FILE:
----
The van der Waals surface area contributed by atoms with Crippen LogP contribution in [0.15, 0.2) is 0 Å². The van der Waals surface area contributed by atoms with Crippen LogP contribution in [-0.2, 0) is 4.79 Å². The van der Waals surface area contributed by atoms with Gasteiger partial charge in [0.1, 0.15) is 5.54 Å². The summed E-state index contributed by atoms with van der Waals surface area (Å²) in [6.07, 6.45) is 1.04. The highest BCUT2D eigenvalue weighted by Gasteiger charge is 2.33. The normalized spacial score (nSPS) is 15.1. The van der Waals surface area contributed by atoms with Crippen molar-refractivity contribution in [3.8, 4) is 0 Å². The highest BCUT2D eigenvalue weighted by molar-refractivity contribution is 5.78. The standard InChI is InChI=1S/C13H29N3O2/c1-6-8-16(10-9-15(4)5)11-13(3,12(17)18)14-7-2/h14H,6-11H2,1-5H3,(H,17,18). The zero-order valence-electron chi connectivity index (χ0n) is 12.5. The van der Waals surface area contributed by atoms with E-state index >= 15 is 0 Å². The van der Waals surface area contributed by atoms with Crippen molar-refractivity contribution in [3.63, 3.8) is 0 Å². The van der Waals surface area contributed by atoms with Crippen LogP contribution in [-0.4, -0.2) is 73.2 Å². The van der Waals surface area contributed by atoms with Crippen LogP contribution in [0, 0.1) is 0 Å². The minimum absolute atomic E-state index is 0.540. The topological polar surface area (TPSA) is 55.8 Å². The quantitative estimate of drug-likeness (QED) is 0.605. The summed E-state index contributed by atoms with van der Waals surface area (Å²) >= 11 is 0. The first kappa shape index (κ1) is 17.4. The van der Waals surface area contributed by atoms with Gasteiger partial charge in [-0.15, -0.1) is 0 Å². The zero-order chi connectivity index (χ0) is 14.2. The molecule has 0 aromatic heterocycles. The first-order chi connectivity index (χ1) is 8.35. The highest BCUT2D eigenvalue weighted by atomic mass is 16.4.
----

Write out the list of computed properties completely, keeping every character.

The van der Waals surface area contributed by atoms with Crippen LogP contribution in [0.15, 0.2) is 0 Å². The van der Waals surface area contributed by atoms with Crippen LogP contribution in [-0.2, 0) is 4.79 Å². The van der Waals surface area contributed by atoms with Gasteiger partial charge in [0.1, 0.15) is 5.54 Å². The summed E-state index contributed by atoms with van der Waals surface area (Å²) in [6.07, 6.45) is 1.04. The highest BCUT2D eigenvalue weighted by Gasteiger charge is 2.33. The normalized spacial score (nSPS) is 15.1. The van der Waals surface area contributed by atoms with Crippen molar-refractivity contribution in [3.8, 4) is 0 Å². The highest BCUT2D eigenvalue weighted by molar-refractivity contribution is 5.78. The standard InChI is InChI=1S/C13H29N3O2/c1-6-8-16(10-9-15(4)5)11-13(3,12(17)18)14-7-2/h14H,6-11H2,1-5H3,(H,17,18). The zero-order valence-electron chi connectivity index (χ0n) is 12.5. The van der Waals surface area contributed by atoms with E-state index >= 15 is 0 Å². The van der Waals surface area contributed by atoms with Crippen molar-refractivity contribution in [3.63, 3.8) is 0 Å². The van der Waals surface area contributed by atoms with Crippen LogP contribution in [-0.4, -0.2) is 73.2 Å². The van der Waals surface area contributed by atoms with Crippen LogP contribution in [0, 0.1) is 0 Å². The minimum absolute atomic E-state index is 0.540. The topological polar surface area (TPSA) is 55.8 Å². The quantitative estimate of drug-likeness (QED) is 0.605. The summed E-state index contributed by atoms with van der Waals surface area (Å²) >= 11 is 0. The first kappa shape index (κ1) is 17.4. The van der Waals surface area contributed by atoms with Gasteiger partial charge in [-0.15, -0.1) is 0 Å². The zero-order chi connectivity index (χ0) is 14.2. The molecule has 0 aromatic heterocycles. The first-order chi connectivity index (χ1) is 8.35. The highest BCUT2D eigenvalue weighted by atomic mass is 16.4.